We are focused on property types that have yet to fully retrace their pandemic drawdowns and new sectors (e.g., highway service areas) that can provide stable rental income but fall outside traditional real estate categorizations.
We expect spreads, especially at the bottom of the capital structure, to have room to tighten as uncertainty around the pandemic wanes and the fundamental outlook for commercial property improves.
2021 was the highest for primary volumes since 2013, a trend we expect to carry over into 2022. Diversity increased in terms of sponsors, property types and jurisdictions.
In some select deals, pricing in seniors was the tightest seen since 2008, but restricted to property types that were least impacted by the pandemic (such as logistics and multifamily). However, in general, secondary credit spreads continue to be wider than pre-pandemic levels across most sectors.
We expect a continuing flattening of the credit curve as the Australian economy continues its path to normalization, so we favor mezzanine tranches in securitizations.
After a volatile 2020, the Australian RMBS market had a strong rebound in 2021, with record volumes and margins on some tranches touching pre-2008 tights. Funding conditions overall have been favorable with tight issuance margins across the capital structure, a lack of capital market issuance, ongoing regulatory support for COVID-impacted borrowers and a robust lending and property market that have supported underlying asset values.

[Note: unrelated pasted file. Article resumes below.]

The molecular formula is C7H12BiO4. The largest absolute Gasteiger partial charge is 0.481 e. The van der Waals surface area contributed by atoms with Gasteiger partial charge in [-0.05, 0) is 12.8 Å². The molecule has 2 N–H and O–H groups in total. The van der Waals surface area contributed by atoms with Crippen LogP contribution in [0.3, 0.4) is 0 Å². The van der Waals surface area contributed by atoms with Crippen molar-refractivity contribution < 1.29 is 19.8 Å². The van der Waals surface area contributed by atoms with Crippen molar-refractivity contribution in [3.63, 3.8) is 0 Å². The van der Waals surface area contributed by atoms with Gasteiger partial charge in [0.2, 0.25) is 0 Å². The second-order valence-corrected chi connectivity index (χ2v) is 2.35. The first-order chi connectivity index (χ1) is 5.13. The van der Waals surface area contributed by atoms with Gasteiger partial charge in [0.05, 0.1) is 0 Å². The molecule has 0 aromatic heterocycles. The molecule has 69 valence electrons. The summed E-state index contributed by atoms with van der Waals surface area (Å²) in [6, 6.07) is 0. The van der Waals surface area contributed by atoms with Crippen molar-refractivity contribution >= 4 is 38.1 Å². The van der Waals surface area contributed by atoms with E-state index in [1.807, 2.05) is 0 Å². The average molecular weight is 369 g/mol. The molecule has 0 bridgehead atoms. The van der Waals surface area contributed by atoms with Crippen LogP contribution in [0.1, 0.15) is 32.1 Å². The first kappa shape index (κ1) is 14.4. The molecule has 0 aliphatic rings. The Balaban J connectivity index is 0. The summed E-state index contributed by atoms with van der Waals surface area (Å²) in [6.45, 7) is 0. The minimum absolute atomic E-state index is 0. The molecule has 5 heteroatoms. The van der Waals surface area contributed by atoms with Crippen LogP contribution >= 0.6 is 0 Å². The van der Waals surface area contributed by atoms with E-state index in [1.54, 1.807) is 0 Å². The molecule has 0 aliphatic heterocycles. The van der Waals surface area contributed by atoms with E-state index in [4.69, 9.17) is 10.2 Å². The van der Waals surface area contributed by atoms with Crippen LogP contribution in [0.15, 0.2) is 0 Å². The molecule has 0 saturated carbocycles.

In 2021, the bulk of issuance was originated by the non-bank sector. We expect this theme to continue with new entrants to the market attracted by healthy credit spreads and excess borrowing demand from consumers as the major Australian banks continue to reduce their lending footprint.
Esoteric market outlook
We see particular value in the aircraft and unsecured consumer sectors. In general, we expect continued growth and innovation within esoterics, with new asset types such as media royalty transactions potentially set to hit the market in the near future.
Esoteric ABS is coming off a strong 2021 for both issuance volume and spread performance. In general, esoteric deals have outperformed more mainstream areas of structured credit. Demand, driven by the quest of yield, resulted in illiquidity premiums compressing considerably.
Investors demonstrated a growing acceptance of newer asset types, including those more closely related to the new economy, such as digital infrastructure, royalties on intellectual property, unsecured consumer fintech and renewable energy production assets. All of these asset types saw multiple transactions, growing in line with more traditional asset types such as whole business and oil and gas receivables.